Health Effects of Lead
Childhood lead poisoning remains a major environmental health problem in the United States.
- People can get lead in their body if they:
- Put their hands or other objects covered with lead dust in their mouths.
- Eat paint chips or soil that contains lead.
- Breathe in lead dust, especially during renovations that disturb painted surfaces.
- Lead is more dangerous to children because:
- Babies and young children often put their hands and other objects in their mouths. These objects can have lead dust on them.
- Children's growing bodies absorb more lead.
- Children's brains and nervous systems are more sensitive to the damaging effects of lead.
- If not detected early, children with high levels of lead in their bodies can suffer from:
- Damage to the brain and nervous system
- Behavior and learning problems, such as hyperactivity
- Slowed growth
- Hearing problems
- Lead is also harmful to adults. Adults can suffer from:
- Reproductive problems (in both men and women)
- High blood pressure and hypertension
- Nerve disorders
- Memory and concentration problems
- Muscle and joint pain
Are you renovating, repairing or painting a home, child care facility or school built before 1978?
Beginning April 22, 2010, federal law requires that contractors performing renovation, repair and painting projects that disturb more than six square feet of paint in homes, child care facilities, and schools built before 1978 must be certified and trained to follow specific work practices to prevent lead contamination.
Protect your family with American Office Services knowing that we are a Lead-Safe Certified Firm with the EPA.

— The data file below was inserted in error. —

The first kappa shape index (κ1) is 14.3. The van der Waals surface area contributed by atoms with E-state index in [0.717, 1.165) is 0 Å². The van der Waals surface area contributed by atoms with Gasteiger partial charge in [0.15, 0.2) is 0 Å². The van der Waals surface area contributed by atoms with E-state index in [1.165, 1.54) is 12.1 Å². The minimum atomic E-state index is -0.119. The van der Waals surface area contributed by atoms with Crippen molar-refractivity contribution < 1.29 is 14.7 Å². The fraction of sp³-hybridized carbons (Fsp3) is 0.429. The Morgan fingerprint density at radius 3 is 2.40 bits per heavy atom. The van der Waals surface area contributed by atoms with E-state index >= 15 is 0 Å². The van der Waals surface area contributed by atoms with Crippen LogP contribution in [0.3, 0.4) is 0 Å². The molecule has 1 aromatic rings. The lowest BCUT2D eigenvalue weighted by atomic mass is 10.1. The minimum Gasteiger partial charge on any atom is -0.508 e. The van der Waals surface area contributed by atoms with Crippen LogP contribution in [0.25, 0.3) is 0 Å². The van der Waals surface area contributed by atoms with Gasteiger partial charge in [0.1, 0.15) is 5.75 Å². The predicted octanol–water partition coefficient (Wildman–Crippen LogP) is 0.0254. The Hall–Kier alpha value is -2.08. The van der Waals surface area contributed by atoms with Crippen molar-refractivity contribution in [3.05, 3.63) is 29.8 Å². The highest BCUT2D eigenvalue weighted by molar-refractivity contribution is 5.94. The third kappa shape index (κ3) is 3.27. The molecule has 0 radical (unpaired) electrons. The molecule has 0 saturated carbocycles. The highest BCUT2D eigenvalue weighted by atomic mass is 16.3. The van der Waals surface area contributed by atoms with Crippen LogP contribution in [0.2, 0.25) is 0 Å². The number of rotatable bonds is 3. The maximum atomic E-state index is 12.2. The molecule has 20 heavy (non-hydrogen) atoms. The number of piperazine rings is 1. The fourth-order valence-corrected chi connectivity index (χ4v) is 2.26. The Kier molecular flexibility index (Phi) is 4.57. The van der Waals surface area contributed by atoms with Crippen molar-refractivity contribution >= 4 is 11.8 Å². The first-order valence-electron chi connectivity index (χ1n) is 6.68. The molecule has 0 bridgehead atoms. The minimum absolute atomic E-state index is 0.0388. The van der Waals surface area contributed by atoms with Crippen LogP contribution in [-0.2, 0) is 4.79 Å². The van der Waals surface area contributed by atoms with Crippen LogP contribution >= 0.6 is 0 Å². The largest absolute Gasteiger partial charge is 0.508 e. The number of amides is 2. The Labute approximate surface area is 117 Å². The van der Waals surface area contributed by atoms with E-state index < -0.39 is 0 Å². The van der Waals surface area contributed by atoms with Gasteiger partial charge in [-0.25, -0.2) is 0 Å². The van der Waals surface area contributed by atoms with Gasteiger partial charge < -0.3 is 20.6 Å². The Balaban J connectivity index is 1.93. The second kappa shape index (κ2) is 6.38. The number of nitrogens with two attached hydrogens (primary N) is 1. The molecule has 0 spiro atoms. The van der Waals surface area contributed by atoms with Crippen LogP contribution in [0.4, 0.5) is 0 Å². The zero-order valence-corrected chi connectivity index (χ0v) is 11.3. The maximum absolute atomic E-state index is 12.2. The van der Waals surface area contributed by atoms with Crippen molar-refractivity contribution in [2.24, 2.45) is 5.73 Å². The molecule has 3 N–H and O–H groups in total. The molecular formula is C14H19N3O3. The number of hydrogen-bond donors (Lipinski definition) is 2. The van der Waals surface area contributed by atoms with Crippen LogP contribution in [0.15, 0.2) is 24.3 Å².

Read EPA's pamphlet on renovation, repair and painting:
- Renovate Right: Important Lead Hazard Information for Families, Child Care Providers and Schools (PDF) (11 pp, 1.1MB)
Are you planning to buy or rent a home built before 1978?
Many houses and apartments built before 1978 have paint that contains lead (called lead-based paint). Lead from paint, chips, and dust can pose serious health hazards if not taken care of properly.
Federal law requires that individuals receive certain information before renting or buying a pre-1978 housing:
- LANDLORDS must disclose known information on lead-based paint and lead-based paint hazards before leases take effect. Leases must include a disclosure form about lead-based paint.
- SELLERS must disclose known information on lead-based paint and lead-based paint hazards before selling a house. Sales contracts must include a disclosure form about lead-based paint. Buyers have up to ten days to check for lead hazards.